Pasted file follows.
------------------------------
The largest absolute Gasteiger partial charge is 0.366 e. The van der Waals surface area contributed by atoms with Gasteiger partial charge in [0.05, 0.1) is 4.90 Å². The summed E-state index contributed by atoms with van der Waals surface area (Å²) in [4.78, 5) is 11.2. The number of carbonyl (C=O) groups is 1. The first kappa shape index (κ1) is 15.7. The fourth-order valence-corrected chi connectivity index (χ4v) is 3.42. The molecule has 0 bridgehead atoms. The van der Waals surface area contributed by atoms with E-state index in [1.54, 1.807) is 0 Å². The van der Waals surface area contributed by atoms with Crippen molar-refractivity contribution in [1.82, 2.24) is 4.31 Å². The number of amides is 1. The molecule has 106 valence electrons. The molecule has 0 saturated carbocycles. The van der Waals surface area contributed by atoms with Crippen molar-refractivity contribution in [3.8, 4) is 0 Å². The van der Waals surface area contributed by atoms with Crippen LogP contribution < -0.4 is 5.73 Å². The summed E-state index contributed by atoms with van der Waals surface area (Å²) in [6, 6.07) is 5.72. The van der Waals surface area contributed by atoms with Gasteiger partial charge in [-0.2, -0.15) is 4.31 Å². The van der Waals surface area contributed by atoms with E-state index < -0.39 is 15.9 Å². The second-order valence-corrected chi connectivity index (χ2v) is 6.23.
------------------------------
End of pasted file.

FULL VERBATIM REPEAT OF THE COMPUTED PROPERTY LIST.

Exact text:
The largest absolute Gasteiger partial charge is 0.366 e. The van der Waals surface area contributed by atoms with Gasteiger partial charge in [0.05, 0.1) is 4.90 Å². The summed E-state index contributed by atoms with van der Waals surface area (Å²) in [4.78, 5) is 11.2. The number of carbonyl (C=O) groups is 1. The first kappa shape index (κ1) is 15.7. The fourth-order valence-corrected chi connectivity index (χ4v) is 3.42. The molecule has 0 bridgehead atoms. The van der Waals surface area contributed by atoms with E-state index in [1.54, 1.807) is 0 Å². The van der Waals surface area contributed by atoms with Crippen molar-refractivity contribution in [1.82, 2.24) is 4.31 Å². The number of amides is 1. The molecule has 106 valence electrons. The molecule has 0 saturated carbocycles. The van der Waals surface area contributed by atoms with Crippen molar-refractivity contribution in [3.8, 4) is 0 Å². The van der Waals surface area contributed by atoms with Crippen LogP contribution < -0.4 is 5.73 Å². The summed E-state index contributed by atoms with van der Waals surface area (Å²) in [6, 6.07) is 5.72. The van der Waals surface area contributed by atoms with Gasteiger partial charge in [-0.2, -0.15) is 4.31 Å². The van der Waals surface area contributed by atoms with E-state index < -0.39 is 15.9 Å². The second-order valence-corrected chi connectivity index (χ2v) is 6.23.